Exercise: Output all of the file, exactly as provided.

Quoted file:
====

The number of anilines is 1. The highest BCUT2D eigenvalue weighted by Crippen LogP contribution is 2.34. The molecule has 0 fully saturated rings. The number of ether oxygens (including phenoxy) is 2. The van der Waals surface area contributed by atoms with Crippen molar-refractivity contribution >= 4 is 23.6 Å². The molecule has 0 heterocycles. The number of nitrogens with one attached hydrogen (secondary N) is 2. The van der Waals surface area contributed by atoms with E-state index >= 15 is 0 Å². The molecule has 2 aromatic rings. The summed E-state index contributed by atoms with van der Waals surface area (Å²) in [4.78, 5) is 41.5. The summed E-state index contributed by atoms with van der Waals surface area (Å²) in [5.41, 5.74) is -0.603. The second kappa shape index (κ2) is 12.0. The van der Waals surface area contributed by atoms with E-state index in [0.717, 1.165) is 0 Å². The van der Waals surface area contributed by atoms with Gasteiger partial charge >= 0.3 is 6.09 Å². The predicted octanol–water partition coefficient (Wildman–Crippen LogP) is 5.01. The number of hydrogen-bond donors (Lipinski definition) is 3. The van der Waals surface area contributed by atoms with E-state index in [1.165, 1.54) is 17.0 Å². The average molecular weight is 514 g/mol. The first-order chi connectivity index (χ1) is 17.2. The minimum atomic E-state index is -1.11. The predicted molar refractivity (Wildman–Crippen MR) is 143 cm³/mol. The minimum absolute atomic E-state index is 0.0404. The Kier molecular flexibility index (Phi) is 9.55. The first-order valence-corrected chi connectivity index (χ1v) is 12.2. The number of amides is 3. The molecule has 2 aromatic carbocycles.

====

The number of anilines is 1. The highest BCUT2D eigenvalue weighted by Crippen LogP contribution is 2.34. The molecule has 0 fully saturated rings. The number of ether oxygens (including phenoxy) is 2. The van der Waals surface area contributed by atoms with Crippen molar-refractivity contribution >= 4 is 23.6 Å². The molecule has 0 heterocycles. The number of nitrogens with one attached hydrogen (secondary N) is 2. The van der Waals surface area contributed by atoms with E-state index >= 15 is 0 Å². The molecule has 2 aromatic rings. The summed E-state index contributed by atoms with van der Waals surface area (Å²) in [4.78, 5) is 41.5. The summed E-state index contributed by atoms with van der Waals surface area (Å²) in [5.41, 5.74) is -0.603. The second kappa shape index (κ2) is 12.0. The van der Waals surface area contributed by atoms with E-state index in [0.717, 1.165) is 0 Å². The van der Waals surface area contributed by atoms with Gasteiger partial charge >= 0.3 is 6.09 Å². The predicted octanol–water partition coefficient (Wildman–Crippen LogP) is 5.01. The number of hydrogen-bond donors (Lipinski definition) is 3. The van der Waals surface area contributed by atoms with E-state index in [1.165, 1.54) is 17.0 Å². The average molecular weight is 514 g/mol. The first-order chi connectivity index (χ1) is 17.2. The minimum atomic E-state index is -1.11. The predicted molar refractivity (Wildman–Crippen MR) is 143 cm³/mol. The minimum absolute atomic E-state index is 0.0404. The Kier molecular flexibility index (Phi) is 9.55. The first-order valence-corrected chi connectivity index (χ1v) is 12.2. The number of amides is 3. The molecule has 2 aromatic carbocycles.